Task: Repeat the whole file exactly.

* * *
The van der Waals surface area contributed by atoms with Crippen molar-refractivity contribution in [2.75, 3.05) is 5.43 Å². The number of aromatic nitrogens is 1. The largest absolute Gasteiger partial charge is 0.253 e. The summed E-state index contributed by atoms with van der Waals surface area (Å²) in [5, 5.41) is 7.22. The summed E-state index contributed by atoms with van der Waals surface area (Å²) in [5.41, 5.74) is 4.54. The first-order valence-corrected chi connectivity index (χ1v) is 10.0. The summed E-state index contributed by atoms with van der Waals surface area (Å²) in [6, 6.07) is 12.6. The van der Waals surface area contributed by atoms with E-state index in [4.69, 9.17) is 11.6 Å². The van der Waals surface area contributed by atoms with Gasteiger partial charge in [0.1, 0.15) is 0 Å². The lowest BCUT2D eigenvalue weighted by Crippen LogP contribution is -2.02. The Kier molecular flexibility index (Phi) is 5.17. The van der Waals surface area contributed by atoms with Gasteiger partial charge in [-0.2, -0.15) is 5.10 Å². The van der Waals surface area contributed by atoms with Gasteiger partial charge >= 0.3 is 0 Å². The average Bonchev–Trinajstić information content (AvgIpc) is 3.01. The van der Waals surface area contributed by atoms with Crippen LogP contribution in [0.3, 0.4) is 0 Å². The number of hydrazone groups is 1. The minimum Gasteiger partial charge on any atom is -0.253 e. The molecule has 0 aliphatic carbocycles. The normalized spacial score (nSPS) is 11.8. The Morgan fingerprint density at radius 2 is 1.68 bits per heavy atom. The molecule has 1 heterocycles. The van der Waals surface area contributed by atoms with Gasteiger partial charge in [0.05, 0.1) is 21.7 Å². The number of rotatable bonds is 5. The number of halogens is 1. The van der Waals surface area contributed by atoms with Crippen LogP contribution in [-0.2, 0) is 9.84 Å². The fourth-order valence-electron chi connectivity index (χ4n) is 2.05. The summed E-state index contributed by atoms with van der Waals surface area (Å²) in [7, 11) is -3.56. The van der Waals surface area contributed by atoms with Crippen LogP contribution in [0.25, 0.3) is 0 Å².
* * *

The van der Waals surface area contributed by atoms with Crippen molar-refractivity contribution in [2.75, 3.05) is 5.43 Å². The number of aromatic nitrogens is 1. The largest absolute Gasteiger partial charge is 0.253 e. The summed E-state index contributed by atoms with van der Waals surface area (Å²) in [5, 5.41) is 7.22. The summed E-state index contributed by atoms with van der Waals surface area (Å²) in [5.41, 5.74) is 4.54. The first-order valence-corrected chi connectivity index (χ1v) is 10.0. The summed E-state index contributed by atoms with van der Waals surface area (Å²) in [6, 6.07) is 12.6. The van der Waals surface area contributed by atoms with E-state index in [4.69, 9.17) is 11.6 Å². The van der Waals surface area contributed by atoms with Gasteiger partial charge in [0.1, 0.15) is 0 Å². The lowest BCUT2D eigenvalue weighted by Crippen LogP contribution is -2.02. The Kier molecular flexibility index (Phi) is 5.17. The van der Waals surface area contributed by atoms with Gasteiger partial charge in [-0.2, -0.15) is 5.10 Å². The van der Waals surface area contributed by atoms with Gasteiger partial charge >= 0.3 is 0 Å². The average Bonchev–Trinajstić information content (AvgIpc) is 3.01. The van der Waals surface area contributed by atoms with Crippen LogP contribution in [0.3, 0.4) is 0 Å². The number of hydrazone groups is 1. The minimum Gasteiger partial charge on any atom is -0.253 e. The molecule has 0 aliphatic carbocycles. The normalized spacial score (nSPS) is 11.8. The Morgan fingerprint density at radius 2 is 1.68 bits per heavy atom. The molecule has 1 heterocycles. The van der Waals surface area contributed by atoms with Gasteiger partial charge in [0.05, 0.1) is 21.7 Å². The number of rotatable bonds is 5. The number of halogens is 1. The van der Waals surface area contributed by atoms with Crippen LogP contribution in [-0.2, 0) is 9.84 Å². The fourth-order valence-electron chi connectivity index (χ4n) is 2.05. The summed E-state index contributed by atoms with van der Waals surface area (Å²) in [7, 11) is -3.56. The van der Waals surface area contributed by atoms with Crippen LogP contribution in [0.25, 0.3) is 0 Å².